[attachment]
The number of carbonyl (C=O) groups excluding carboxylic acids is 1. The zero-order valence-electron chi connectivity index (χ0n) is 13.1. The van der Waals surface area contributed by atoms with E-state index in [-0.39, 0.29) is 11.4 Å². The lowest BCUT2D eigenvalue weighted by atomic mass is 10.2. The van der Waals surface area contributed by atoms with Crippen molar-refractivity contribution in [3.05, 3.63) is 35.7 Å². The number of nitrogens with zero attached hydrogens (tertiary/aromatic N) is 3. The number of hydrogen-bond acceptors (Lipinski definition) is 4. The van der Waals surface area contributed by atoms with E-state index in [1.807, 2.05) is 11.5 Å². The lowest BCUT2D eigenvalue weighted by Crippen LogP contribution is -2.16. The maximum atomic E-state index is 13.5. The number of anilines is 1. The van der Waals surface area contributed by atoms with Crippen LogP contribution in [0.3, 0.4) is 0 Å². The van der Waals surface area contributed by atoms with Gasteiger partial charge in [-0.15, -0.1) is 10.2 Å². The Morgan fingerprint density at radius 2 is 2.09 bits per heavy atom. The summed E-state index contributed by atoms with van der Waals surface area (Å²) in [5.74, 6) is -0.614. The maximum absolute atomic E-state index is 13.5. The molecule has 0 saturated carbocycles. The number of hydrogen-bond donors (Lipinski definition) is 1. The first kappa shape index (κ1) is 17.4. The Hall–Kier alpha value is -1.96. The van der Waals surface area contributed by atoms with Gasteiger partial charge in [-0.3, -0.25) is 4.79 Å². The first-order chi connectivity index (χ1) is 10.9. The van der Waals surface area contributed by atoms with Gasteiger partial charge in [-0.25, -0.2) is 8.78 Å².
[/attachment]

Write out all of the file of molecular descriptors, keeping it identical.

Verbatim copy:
The number of carbonyl (C=O) groups excluding carboxylic acids is 1. The zero-order valence-electron chi connectivity index (χ0n) is 13.1. The van der Waals surface area contributed by atoms with E-state index in [-0.39, 0.29) is 11.4 Å². The lowest BCUT2D eigenvalue weighted by atomic mass is 10.2. The van der Waals surface area contributed by atoms with Crippen molar-refractivity contribution in [3.05, 3.63) is 35.7 Å². The number of nitrogens with zero attached hydrogens (tertiary/aromatic N) is 3. The number of hydrogen-bond acceptors (Lipinski definition) is 4. The van der Waals surface area contributed by atoms with E-state index in [1.807, 2.05) is 11.5 Å². The lowest BCUT2D eigenvalue weighted by Crippen LogP contribution is -2.16. The maximum atomic E-state index is 13.5. The number of anilines is 1. The van der Waals surface area contributed by atoms with Crippen LogP contribution in [0.3, 0.4) is 0 Å². The van der Waals surface area contributed by atoms with Gasteiger partial charge in [-0.15, -0.1) is 10.2 Å². The Morgan fingerprint density at radius 2 is 2.09 bits per heavy atom. The summed E-state index contributed by atoms with van der Waals surface area (Å²) in [5.74, 6) is -0.614. The maximum absolute atomic E-state index is 13.5. The molecule has 0 saturated carbocycles. The number of hydrogen-bond donors (Lipinski definition) is 1. The first kappa shape index (κ1) is 17.4. The Hall–Kier alpha value is -1.96. The van der Waals surface area contributed by atoms with Gasteiger partial charge in [-0.3, -0.25) is 4.79 Å². The first-order chi connectivity index (χ1) is 10.9. The van der Waals surface area contributed by atoms with Gasteiger partial charge in [-0.25, -0.2) is 8.78 Å².